New Mom? 6 Simple Ways to Build a Support System

Until I had my new baby, my life revolved around work. Now that I'm a stay-at-home mom all that is gone. I don't see my friends, and when we talk we don't have the same interests. I know I can't expect my partner to fill all my needs and I am very needy right now. How can I begin building a new support system?

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ABOUT THE EXPERT

Gayle Peterson

Gayle Peterson, PhD, is a family therapist specializing in prenatal and family development. She is a clinical member of the Association... Read more

Motherhood is one of the most underestimated transitions in our culture. Postpartum depression occurs, in part, due to the fact that we fail to support mothers through this important life passage. The first year of motherhood can be lonely, especially if you do not know many other parents.

Organizing your life around a child means that you must let go of your old life and sometimes the friendships you shared when you were single. They may no longer fit into your new life style. While there is much joy in your relationship to your new baby, there is also much loss.

You are right to recognize that you are "needy" and that your husband cannot fill all of your needs. Still, it is his job to nurture you by talking with you about your feelings and helping you organize your life together so that you can pursue and develop new friendships and keep the old ones that remain vital. You are in this together, after all.

Next: Learn 6 simple ways to begin building your support system, now!

 

6 WAYS TO BUILD YOUR SUPPORT SYSTEM

 

1. Engage in activities that bring you in contact with other young families. Look in your community newspaper for activities such as baby fairs, or parenting conferences that are offered in your area. Attend community events that bring you in contact with other young families who will be resources for you as your child grows. Joining the YMCA, for example, may offer opportunities for swim lessons for babies. La Leche League, if you are a breastfeeding mother, can also bring you in contact with other mothers in your community, as can a babysitting co-op, where you exchange babysitting time with other parents.

2. Join a new mothers' support group Many women find this to be the one most important activity that they did for themselves as new mothers. Listening to the changes other women are experiencing and the questions and struggles of parenthood not only helps you feel less alone, it creates opportunities for friendships based upon similar needs and interests.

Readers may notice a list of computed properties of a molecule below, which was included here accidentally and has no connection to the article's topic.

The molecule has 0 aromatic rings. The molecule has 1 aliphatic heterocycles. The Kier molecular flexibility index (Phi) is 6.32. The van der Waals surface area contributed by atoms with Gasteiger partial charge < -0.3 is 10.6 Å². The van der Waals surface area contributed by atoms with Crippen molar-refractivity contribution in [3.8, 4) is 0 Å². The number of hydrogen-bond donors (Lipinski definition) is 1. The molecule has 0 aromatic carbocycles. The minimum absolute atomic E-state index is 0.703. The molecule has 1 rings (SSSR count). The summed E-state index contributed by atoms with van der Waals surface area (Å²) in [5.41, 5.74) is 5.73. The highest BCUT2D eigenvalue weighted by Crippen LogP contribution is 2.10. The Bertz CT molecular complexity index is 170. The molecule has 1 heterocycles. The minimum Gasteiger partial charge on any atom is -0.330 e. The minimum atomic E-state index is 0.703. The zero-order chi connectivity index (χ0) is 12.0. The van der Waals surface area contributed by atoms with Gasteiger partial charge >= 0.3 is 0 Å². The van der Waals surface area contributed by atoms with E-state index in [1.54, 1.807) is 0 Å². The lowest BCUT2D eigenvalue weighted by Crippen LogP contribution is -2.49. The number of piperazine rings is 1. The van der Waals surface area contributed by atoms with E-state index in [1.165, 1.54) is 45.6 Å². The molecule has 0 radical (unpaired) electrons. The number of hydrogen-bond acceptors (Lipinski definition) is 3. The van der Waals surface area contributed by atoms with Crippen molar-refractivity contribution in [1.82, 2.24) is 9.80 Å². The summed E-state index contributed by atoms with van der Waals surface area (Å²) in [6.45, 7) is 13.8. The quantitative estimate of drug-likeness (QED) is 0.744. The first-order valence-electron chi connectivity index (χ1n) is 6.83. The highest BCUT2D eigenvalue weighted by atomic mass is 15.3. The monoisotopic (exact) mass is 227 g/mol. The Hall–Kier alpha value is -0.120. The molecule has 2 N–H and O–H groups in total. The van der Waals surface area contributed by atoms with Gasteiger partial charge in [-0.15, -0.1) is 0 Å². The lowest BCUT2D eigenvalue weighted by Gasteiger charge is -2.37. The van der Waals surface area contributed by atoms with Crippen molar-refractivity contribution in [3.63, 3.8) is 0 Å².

Some of the deepest bonds you will make may come from forging connections during this life transition. One of my clients still meets monthly for dinner with her "new mothers" group. Their children are in junior high school.

3. Balance your own needs with motherhood. Do not forget your separate needs as a woman during this period. You are a developing person who is adding motherhood to your experience. Although there are activities and interests you will cut back on, in this first year of motherhood, do not assume that you will have to give them up.

Next: More ways to build your support system


4. Maintain your own interests. Even at a reduced level this revitalizes you and keeps you in touch with people that share your other interests. Whether it be ceramics, jogging or a new cooking class, why not save some time for pursuing your own interests?

5. Do expect your husband to build community, too. Organizing your life around a new baby, (following a time when your life was structured with work goals and adult activities) means that you are probably experiencing more changes than your husband. His daytime hours and friendship connections still revolve around work. He will need to empathize with the ways this transition is different for you than for him, but he should not stop there.

6. Expect your spouse to be involved in primary decision making about caring for your child, even if he is not the one to do it. For example, he should have an opinion about what pediatrician your child will see, rather than leave you alone with the decision. Primary caretaking activities, like changing diapers and calming a fussy baby, should also be activities he does, even if you are usually the one doing them because you are staying home. It is also your husband's job to reach out to other fathers in the community. New fathers groups are becoming more common and can bring him in touch with other dads outside of the work setting. Dads, too, can help build their family's support network.

 

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